Real men want to go to Tehran.
The Plot Thickens.
This administrations policy on Iran is nonexistent. No wonder the Israelis are thinking of taking matters into their own hands. I don't think we have ever had such a bunch of nincompoops in control of our foreign and defense policies in our entire history.
From the NY Times:
The Pentagon's policy office, where a lower-level analyst is under suspicion of passing secrets to Israel, was deeply involved in deliberations over how the United States should deal with Iran, its conservative Islamic government and its nuclear weapons ambitions - all issues of intense concern to Israel as well.
The analyst, Lawrence A. Franklin, a Farsi-speaking specialist on Iran in the office, participated in a secret outreach meeting with an Iranian opposition figure, had access to classified intelligence about Iran's nuclear program and was one of many officials involved in drafting a top-secret presidential order on Iran
Israeli officials were intently interested in both Washington's policy debates and in the intelligence about the progress Iran is making in its nuclear program, a former Bush administration official said.
Israeli officials have made it clear, a former senior American diplomat said recently, that if Iran passes some undefined "red lines" in its nuclear program, Israel will consider attacking the sites, much as it attacked Iraq's main nuclear plant 23 years ago.
"What the Israelis really want," the former diplomat said, "is as much detail as they can get about how close the Iranians are getting."
[I bet they do. But we don't know our asses from our elbows, why are they spying on us?]
For more than a year, a major debate over Iran policy has divided the administration. Hard-liners at the Pentagon, including some in the policy office, and, to some extent, in the office of Vice President Dick Cheney, have advocated a policy of threatening confrontation with the government in Tehran, and supporting opposition groups and student demonstrations, government officials said.
[Because that policy worked so well in the long run after the coup we engineered in the 50's.]
In a debate last year involving the fate of an Iranian opposition group that is based in Iraq, Mr. Feith's office has been described by some Bush administration officials as playing an instrumental role in calling for reconsideration of American policy toward the organization.
The group, the Mujahedeen Khalq, maintained heavily armed camps in Iraq under Saddam Hussein, but has been listed by the State Department as a terrorist organization since the late 1990's. In the Iraq war last year, American aircraft bombed the group's camps.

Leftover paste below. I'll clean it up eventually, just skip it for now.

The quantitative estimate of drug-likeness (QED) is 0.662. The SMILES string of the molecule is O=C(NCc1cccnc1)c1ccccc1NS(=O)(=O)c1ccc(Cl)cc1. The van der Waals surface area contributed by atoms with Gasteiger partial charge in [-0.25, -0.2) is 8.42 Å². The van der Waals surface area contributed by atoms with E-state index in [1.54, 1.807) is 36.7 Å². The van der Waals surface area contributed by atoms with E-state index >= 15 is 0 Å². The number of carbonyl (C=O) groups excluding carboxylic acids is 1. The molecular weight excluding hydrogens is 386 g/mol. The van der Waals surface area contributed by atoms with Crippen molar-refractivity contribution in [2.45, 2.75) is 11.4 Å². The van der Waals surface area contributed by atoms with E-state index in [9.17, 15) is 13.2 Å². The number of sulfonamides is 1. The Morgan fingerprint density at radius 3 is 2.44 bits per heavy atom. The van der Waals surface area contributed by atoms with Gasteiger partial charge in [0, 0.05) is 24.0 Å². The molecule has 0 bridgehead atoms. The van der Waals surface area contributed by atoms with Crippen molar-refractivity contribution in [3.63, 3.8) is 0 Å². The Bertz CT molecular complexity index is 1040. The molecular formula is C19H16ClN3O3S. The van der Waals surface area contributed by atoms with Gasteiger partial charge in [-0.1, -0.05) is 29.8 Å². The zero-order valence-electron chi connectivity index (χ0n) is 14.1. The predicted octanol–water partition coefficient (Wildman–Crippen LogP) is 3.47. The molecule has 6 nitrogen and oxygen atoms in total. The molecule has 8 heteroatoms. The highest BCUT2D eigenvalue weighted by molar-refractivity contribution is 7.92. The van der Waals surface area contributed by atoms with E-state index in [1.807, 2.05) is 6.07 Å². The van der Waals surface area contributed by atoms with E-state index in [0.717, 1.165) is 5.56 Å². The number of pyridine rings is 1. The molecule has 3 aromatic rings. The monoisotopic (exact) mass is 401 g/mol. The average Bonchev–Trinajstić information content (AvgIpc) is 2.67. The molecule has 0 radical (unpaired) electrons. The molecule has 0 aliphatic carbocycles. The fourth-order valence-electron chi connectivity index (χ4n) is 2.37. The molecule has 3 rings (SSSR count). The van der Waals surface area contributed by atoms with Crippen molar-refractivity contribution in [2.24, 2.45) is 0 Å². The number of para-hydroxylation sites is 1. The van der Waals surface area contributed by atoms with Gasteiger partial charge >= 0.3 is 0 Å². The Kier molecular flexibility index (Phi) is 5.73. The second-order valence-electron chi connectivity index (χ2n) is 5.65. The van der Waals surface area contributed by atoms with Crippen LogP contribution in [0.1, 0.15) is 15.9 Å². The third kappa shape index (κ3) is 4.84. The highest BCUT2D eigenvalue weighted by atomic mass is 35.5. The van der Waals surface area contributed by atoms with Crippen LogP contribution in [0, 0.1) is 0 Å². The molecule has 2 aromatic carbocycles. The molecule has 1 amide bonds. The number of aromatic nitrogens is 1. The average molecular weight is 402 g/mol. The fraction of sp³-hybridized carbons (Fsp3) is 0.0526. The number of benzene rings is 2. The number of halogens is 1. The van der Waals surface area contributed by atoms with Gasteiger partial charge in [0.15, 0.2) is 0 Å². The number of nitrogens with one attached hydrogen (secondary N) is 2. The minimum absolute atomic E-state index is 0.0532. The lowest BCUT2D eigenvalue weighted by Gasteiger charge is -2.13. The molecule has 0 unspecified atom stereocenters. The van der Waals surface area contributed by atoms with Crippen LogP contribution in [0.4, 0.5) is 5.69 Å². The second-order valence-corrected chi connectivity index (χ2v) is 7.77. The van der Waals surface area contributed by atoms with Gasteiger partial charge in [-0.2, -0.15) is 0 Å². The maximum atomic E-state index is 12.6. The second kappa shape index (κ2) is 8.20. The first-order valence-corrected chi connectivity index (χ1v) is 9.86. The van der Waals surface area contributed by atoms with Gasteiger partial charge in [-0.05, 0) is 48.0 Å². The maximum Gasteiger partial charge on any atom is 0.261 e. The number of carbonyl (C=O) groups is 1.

Ultimately, the group signed a cease-fire agreement with American military forces in which its members were disarmed. State Department officials said in May 2003 that the question of whether to disarm the Mujahedeen Khalq had been the subject of sharp debate among Pentagon officials.
Some administration officials, speaking on condition of anonymity, have gone further, saying that civilians at the Pentagon within Mr. Feith's office had suggested dropping the terrorist designation from the group, and using its members as a lever to maintain pressure on Iraq. But Mr. Feith has called that characterization incorrect.
[I'm so sure. Do these guys ever learn their lessons? Can you say Afghanistan and Osama?]
The meetings were brokered by Michael Ledeen, a conservative scholar at the American Enterprise Institute who had played a role in the Iran-contra affair in the Reagan administration. Along with Mr. Ledeen, Mr. Franklin and Mr. Rhode met with Manucher Ghorbanifar, an Iranian who was an arms deal middleman in the Iran-contra affair.
Beginning in 2001, the meetings were intended to put the administration in closer contact with Iranian dissidents who claimed to have valuable information about Iran, Iraq and terrorist activity in Afghanistan. The dissidents also said they could help track down Mr. Hussein's fortune hidden in international banks.
Although top Pentagon officials approved the first meeting, Mr. Ghorbanifar's involvement subsequently raised concern within the administration because it evoked memories of Iran-contra and questions about whether the Pentagon was engaging in rogue covert operations. In the 1980's, Mr. Ghorbanifar was labeled a "fabricator" by the C.I.A.
[Again, ever hear of a guy named Ahmad Chalabi?]
Posted by bushmeister0
at 11:27 AM EDT